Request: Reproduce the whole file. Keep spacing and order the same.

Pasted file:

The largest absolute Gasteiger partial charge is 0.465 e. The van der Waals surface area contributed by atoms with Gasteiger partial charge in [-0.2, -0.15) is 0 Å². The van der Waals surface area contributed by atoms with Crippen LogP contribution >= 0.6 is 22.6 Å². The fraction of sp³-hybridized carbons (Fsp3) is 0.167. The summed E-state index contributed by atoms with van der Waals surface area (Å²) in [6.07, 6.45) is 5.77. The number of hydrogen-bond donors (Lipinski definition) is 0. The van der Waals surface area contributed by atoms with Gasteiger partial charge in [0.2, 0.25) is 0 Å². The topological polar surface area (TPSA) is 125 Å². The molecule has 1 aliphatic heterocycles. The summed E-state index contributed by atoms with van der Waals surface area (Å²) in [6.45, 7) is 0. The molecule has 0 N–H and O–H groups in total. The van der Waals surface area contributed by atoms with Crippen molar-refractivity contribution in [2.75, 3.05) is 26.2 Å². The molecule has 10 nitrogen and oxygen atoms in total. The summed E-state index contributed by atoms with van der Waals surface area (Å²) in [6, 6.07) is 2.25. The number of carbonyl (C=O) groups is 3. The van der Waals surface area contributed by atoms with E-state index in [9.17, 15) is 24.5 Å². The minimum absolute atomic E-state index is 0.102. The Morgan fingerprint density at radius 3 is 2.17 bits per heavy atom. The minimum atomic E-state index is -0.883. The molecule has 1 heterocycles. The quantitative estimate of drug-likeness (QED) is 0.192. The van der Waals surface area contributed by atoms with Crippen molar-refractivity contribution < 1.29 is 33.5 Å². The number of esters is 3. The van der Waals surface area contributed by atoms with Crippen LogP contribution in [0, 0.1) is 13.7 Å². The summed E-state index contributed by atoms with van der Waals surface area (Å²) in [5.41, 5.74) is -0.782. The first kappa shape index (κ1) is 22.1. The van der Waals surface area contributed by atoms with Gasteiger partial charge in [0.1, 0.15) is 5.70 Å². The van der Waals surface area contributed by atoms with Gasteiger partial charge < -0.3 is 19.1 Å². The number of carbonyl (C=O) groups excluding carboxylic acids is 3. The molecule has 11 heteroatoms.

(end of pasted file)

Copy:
The largest absolute Gasteiger partial charge is 0.465 e. The van der Waals surface area contributed by atoms with Gasteiger partial charge in [-0.2, -0.15) is 0 Å². The van der Waals surface area contributed by atoms with Crippen LogP contribution >= 0.6 is 22.6 Å². The fraction of sp³-hybridized carbons (Fsp3) is 0.167. The summed E-state index contributed by atoms with van der Waals surface area (Å²) in [6.07, 6.45) is 5.77. The number of hydrogen-bond donors (Lipinski definition) is 0. The van der Waals surface area contributed by atoms with Gasteiger partial charge in [0.2, 0.25) is 0 Å². The topological polar surface area (TPSA) is 125 Å². The molecule has 1 aliphatic heterocycles. The summed E-state index contributed by atoms with van der Waals surface area (Å²) in [6.45, 7) is 0. The molecule has 0 N–H and O–H groups in total. The van der Waals surface area contributed by atoms with Crippen molar-refractivity contribution in [2.75, 3.05) is 26.2 Å². The molecule has 10 nitrogen and oxygen atoms in total. The summed E-state index contributed by atoms with van der Waals surface area (Å²) in [6, 6.07) is 2.25. The number of carbonyl (C=O) groups is 3. The van der Waals surface area contributed by atoms with E-state index in [9.17, 15) is 24.5 Å². The minimum absolute atomic E-state index is 0.102. The Morgan fingerprint density at radius 3 is 2.17 bits per heavy atom. The minimum atomic E-state index is -0.883. The molecule has 1 heterocycles. The quantitative estimate of drug-likeness (QED) is 0.192. The van der Waals surface area contributed by atoms with Crippen molar-refractivity contribution < 1.29 is 33.5 Å². The number of esters is 3. The van der Waals surface area contributed by atoms with Crippen LogP contribution in [0, 0.1) is 13.7 Å². The summed E-state index contributed by atoms with van der Waals surface area (Å²) in [5.41, 5.74) is -0.782. The first kappa shape index (κ1) is 22.1. The van der Waals surface area contributed by atoms with Gasteiger partial charge in [0.1, 0.15) is 5.70 Å². The van der Waals surface area contributed by atoms with Gasteiger partial charge < -0.3 is 19.1 Å². The number of carbonyl (C=O) groups excluding carboxylic acids is 3. The molecule has 11 heteroatoms.